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Australian Journal of Pharmacy : February 2005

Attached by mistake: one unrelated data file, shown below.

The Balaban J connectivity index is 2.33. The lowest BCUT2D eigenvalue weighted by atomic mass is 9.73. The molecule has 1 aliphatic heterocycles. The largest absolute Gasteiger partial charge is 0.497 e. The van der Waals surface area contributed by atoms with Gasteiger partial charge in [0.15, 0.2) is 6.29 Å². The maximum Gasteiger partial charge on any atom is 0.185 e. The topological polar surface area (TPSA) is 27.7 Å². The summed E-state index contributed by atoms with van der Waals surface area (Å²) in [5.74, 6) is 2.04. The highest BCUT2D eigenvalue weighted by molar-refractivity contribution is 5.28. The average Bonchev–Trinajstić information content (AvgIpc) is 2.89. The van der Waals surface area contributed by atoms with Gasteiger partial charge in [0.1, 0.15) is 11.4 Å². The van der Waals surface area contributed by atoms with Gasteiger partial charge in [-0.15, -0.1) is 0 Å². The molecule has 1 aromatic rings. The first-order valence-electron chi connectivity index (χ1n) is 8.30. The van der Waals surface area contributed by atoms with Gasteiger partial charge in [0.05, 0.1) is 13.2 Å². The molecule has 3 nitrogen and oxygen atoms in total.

Is it asthma? A recent meeting of health professionals focused on the fact that asthma in the elderly may be a different sort of disease and as you get older it is more difficult to give a particular diagnostic label to people. For example, it can be quite difficult to differentiate between the smoking asthmatic and the non-smoking COPD patient who may have had a history of asthma. One of the participants of the Macquarie Bank Asthma Australia Research Colloquium—Asthma and the older Australian—Professor Norbert Berend explained in asthmatics there is a progressive decline in lung function which is faster than the normal decline of age alone. ‘So by the time asthmatic patients reach those elderly years—and elderly is defined at older than 55—many of them can really look much like COPD and they can really be difficult to distinguish,’ said Professor Berend. ‘We finally decided that it is actually very difficult to differentiate between the two because many of them seem to have a mixed pattern airway inflammation. ‘One of the things we thought would be quite useful was to do some studies on whether it might be better to define such patients in terms of their therapy rather than putting a traditional label on them. ‘In other words, if we can define a population in the elderly that has a steroid responsive disease, then that would be a population that we would be giving inhaled steroids, and that might be more important than saying they are relatively unresponsive asthmatics or relatively poor responsive patients with COPD. ‘So one of the outcomes was we really need to know a little bit more about defining sub-populations in the elderly with airflow obstruction that might respond to particular forms of therapy, because that really does make a practical difference,’ Professor Berend said. Conclusions drawn from the colloquium will be published in the Medical Journal of Australiathis year. Home medicines reviews Dr Yates suggested that structuring three key elements into a home medicines review (HMR) would help to make it more useful. He said a pharmacist should know: • if the client has any impairments—so check vision, hearing and cognition; • what their physical strength is like; and • have some understanding about their mood. None of those were irretrievable and there were ways that they could be mea- sured quite readily, Dr Yates said. ‘If someone has got poor vision then obviously you can manage that with ver- bal instruction,’ he said. ‘You can measure cognition with sim- ple screening tools, for instance the abbre- viated mental test score. ‘Mood is important because we know that depression is associated with poor concordance ... you can pick that up quite easily usually but if you want to measure. There are very simple 15 point scales the patient can answer themselves before you come in for the HMR.’ It was also vital to determine the per- son’s strength and power. ‘We know that if you can’t generate more than six pounds of pressure, you can’t use a metered dose inhaler; we know that people with severe arthritis have some difficulties with some types of inhalers, for instance turning a turbo inhaler,’ he said. Dr Yates said hand function could be easily measured against the metered dose inhaler. He suggested that if a pharmacist was going to see a frail, elderly person for a HMR it was always useful to get the key family carer there as well. ‘The fact that someone has got cogni- tive impairment doesn’t stop proper com- pliance because you can usually engage a family member or carer,’ he said. ‘And if someone is having difficulty hearing, you can use printed material— but make sure the font is nice and big so they can read it,’ he said. Once a pharmacist knew these things about a person with asthma, then they should go through the actual medication review. ‘It’s not rocket science—it’s basic logic—but if you put it into a framework then you have then got some sense of where things are going,’ Dr Yates said. ‘If you take that structure, go in with the view that you are looking at mood, power and impairment—vision, hearing, and cognition—you know how you are going to deliver your education. ‘And if you have got limitations to the delivery of that education because of impairments you have found along the way, get a carer involved,’ Dr Yates said. Medication issues According to the NAC a medications review should help to uncover ACE inhibitor-induced cough, possible med- ication allergies or allergies to beta- blocker eye drops. The possibility also exists that treating other diseases, or the development of other diseases, may have unmasked asthma. Conditions that the older person may have could make their asthma more apparent. Treatment of conditions such as: • emphysema, bronchitis; • hypertension, heart failure, cerebro- vascular disease, myocardial infarction; • arthritis, osteoporosis; • glaucoma, cataracts; and • tremor, ecchymoses; can influence asthma management or can make the asthma itself worse. As Dr Yates pointed out, medication THE AUSTRALIAN JOURNAL OF PHARMACY VOL.86 FEBRUARY 2005 ? 91